NOAA sought magician, now wants plans to disappear

May 04, 2012 By SETH BORENSTEIN , AP Science Writer

(AP) -- A federal agency needs illusionist David Copperfield to help escape from criticism over now-canceled plans to hire a speaker to train agency leaders using "magic tools."

The is in hot water because on May 1 it posted a notice seeking a magician motivational speaker for a June leadership conference in suburban Maryland. The agency said presentations should include "physical energizers, , puzzles, brain teasers, word games, humor and teambuilding exercises." It asked for the performer to create "a unique model of translating magic and principals of the psychology of magic, magic tools, techniques and experiences into a method of teaching leadership."

In an eight page bid solicitation, the agency in charge of weather, climate and oceans said it wanted to use the emotional intelligence techniques of a prominent Harvard professor who has written five books, but misspelled his name.

The posting came weeks after the General Services Administration was embroiled in a scandal involving a Las Vegas conference that cost nearly $1 million and included a mind reader.

Congressmen and senators called NOAA's plans frivolous and ridiculous. House Science Committee Chairman Ralph Hall, R-Tex., gave NOAA Administrator Jane Lubchenco a week to come up with an explanation and details about past spending on magicians and comedians.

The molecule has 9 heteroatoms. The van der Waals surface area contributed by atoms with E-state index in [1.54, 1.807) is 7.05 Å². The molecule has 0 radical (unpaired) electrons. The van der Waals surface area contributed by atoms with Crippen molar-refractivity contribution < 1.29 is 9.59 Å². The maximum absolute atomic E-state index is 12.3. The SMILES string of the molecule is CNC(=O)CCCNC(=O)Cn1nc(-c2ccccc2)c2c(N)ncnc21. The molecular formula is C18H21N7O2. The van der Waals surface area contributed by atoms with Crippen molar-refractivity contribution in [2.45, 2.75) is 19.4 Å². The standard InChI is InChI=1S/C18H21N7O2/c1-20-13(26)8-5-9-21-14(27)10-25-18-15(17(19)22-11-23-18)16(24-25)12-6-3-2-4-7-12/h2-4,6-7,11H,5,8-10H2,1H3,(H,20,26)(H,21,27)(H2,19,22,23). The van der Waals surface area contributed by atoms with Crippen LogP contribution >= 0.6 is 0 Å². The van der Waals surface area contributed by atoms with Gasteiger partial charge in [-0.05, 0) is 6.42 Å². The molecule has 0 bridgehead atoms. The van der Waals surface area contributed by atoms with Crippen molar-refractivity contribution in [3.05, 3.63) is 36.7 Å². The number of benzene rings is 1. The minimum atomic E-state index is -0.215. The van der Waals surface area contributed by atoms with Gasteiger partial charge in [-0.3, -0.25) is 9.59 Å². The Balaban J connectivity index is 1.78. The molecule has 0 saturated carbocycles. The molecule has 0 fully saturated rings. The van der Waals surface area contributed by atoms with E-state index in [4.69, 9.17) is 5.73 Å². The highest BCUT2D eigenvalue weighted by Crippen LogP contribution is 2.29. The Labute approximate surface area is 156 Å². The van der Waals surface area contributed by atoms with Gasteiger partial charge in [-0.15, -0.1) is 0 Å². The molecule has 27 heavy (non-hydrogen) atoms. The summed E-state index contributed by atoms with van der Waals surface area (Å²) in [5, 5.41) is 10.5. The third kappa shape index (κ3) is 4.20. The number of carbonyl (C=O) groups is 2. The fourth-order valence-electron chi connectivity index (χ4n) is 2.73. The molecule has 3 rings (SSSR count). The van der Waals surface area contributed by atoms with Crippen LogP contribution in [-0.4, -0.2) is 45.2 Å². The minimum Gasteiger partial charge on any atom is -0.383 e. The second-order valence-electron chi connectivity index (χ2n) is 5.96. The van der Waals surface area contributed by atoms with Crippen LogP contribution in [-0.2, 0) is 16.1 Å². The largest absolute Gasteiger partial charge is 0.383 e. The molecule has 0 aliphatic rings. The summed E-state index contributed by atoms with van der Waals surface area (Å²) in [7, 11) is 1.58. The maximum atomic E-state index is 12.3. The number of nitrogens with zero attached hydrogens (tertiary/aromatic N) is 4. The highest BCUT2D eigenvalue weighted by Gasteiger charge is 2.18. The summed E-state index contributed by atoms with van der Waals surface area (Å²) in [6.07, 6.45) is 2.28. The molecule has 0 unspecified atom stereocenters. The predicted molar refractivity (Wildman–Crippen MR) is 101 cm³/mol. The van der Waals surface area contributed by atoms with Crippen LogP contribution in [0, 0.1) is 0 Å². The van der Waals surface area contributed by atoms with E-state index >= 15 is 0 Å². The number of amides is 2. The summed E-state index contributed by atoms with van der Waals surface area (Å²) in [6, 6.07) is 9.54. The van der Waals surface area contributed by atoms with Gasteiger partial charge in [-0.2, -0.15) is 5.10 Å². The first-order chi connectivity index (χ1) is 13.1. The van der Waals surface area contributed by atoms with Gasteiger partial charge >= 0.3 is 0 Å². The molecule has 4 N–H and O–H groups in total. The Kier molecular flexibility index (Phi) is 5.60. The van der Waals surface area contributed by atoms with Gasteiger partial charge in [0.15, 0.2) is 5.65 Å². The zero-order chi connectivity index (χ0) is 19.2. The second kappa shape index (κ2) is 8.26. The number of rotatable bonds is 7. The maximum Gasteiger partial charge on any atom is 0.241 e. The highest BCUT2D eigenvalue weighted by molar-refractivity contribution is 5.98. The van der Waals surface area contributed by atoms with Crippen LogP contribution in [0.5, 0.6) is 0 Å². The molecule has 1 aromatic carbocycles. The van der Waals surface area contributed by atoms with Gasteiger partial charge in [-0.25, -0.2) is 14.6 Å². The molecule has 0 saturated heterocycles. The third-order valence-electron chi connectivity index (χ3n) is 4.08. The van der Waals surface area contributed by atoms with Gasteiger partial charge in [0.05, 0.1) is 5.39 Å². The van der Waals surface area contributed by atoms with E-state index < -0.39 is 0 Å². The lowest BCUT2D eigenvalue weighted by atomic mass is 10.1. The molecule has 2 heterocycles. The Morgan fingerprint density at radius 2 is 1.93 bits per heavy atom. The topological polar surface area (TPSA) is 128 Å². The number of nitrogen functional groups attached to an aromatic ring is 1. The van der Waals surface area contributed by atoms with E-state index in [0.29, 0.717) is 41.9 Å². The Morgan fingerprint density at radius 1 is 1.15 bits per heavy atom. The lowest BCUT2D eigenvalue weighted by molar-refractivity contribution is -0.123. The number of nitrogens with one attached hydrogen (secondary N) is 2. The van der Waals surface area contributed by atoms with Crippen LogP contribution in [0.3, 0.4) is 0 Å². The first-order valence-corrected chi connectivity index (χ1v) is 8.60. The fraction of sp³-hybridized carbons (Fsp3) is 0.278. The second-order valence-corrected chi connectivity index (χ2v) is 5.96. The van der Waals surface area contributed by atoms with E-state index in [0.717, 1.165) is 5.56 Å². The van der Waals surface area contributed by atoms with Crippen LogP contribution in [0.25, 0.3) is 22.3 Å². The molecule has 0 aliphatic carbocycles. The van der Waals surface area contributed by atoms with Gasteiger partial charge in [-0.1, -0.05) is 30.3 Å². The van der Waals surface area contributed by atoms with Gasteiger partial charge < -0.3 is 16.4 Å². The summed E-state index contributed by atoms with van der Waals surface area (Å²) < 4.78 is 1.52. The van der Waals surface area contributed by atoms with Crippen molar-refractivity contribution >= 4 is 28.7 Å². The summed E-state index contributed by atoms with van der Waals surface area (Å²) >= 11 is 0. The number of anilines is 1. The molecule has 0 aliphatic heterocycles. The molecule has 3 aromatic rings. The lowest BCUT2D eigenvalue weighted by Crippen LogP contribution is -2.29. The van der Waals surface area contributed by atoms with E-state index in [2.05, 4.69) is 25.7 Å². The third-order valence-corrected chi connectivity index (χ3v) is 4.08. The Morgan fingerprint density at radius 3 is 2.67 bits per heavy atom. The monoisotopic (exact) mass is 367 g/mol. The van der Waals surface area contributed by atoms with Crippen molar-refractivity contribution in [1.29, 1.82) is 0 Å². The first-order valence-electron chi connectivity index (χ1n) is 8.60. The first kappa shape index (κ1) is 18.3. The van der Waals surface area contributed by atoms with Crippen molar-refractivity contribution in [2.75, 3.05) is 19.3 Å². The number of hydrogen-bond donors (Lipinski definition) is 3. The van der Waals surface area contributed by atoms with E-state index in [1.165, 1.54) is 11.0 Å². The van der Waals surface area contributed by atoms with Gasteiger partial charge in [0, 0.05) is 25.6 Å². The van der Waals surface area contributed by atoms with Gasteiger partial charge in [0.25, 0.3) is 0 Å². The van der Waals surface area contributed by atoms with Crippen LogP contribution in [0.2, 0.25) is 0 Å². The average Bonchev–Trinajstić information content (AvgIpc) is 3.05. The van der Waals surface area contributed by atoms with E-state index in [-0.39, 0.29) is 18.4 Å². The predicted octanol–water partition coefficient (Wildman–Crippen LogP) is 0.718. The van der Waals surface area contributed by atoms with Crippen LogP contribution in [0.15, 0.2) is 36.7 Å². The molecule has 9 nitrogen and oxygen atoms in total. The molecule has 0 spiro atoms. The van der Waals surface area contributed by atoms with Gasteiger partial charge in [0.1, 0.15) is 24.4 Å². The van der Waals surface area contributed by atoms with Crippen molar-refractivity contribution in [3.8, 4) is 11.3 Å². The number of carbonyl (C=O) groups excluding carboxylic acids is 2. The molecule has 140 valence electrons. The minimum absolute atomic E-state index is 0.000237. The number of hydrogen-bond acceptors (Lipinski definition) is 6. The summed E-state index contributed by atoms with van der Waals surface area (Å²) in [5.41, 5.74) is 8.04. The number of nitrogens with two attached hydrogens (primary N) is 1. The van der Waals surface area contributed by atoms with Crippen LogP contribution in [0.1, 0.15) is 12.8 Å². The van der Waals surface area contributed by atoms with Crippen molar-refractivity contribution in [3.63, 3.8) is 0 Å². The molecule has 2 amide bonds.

Sen. Scott Brown, R-Mass., in a statement, said "this is a low point even by Washington's standards" and added that "the best magic that NOAA could perform would be to make this wasteful spending disappear."

His wish was granted.

After NOAA's notice was reported by Government Executive magazine, the agency canceled the magic gig. An agency spokesman said NOAA's top lawyer is looking into the plans. According to NOAA, the agency had planned to spend about $3,500 on the speaker about the "magic of change."

"No speakers have been hired or confirmed for this training session," NOAA spokesman Scott Smullen wrote in an email.

The advertisement for the magician sounded like they were trying to hire a specific person, said Steve Ellis, vice president for the watchdog group Taxpayers for Common Sense. He said what makes NOAA's plans so surprising is that someone thought about hiring a magician after the GSA scandal raised people's awareness about silly conference spending.

"It gets filed under `What were they thinking'?" Ellis said. "It boggles the mind that somebody thought that this would pass the laugh test of the public."

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Voleure
3 / 5 (2) May 05, 2012
John Cleese of Monty Python fame is routinely hired in this light by the private sector. He, cough, makes slightly more than $3500 a gig however. Ellis... get a grip? Overblown and inflated for the benefit of those who can get publicity to say, "Never fear! We guard your pennies."
Argiod
3 / 5 (2) May 05, 2012
Yeah, they guard our pennies while spending our dollars.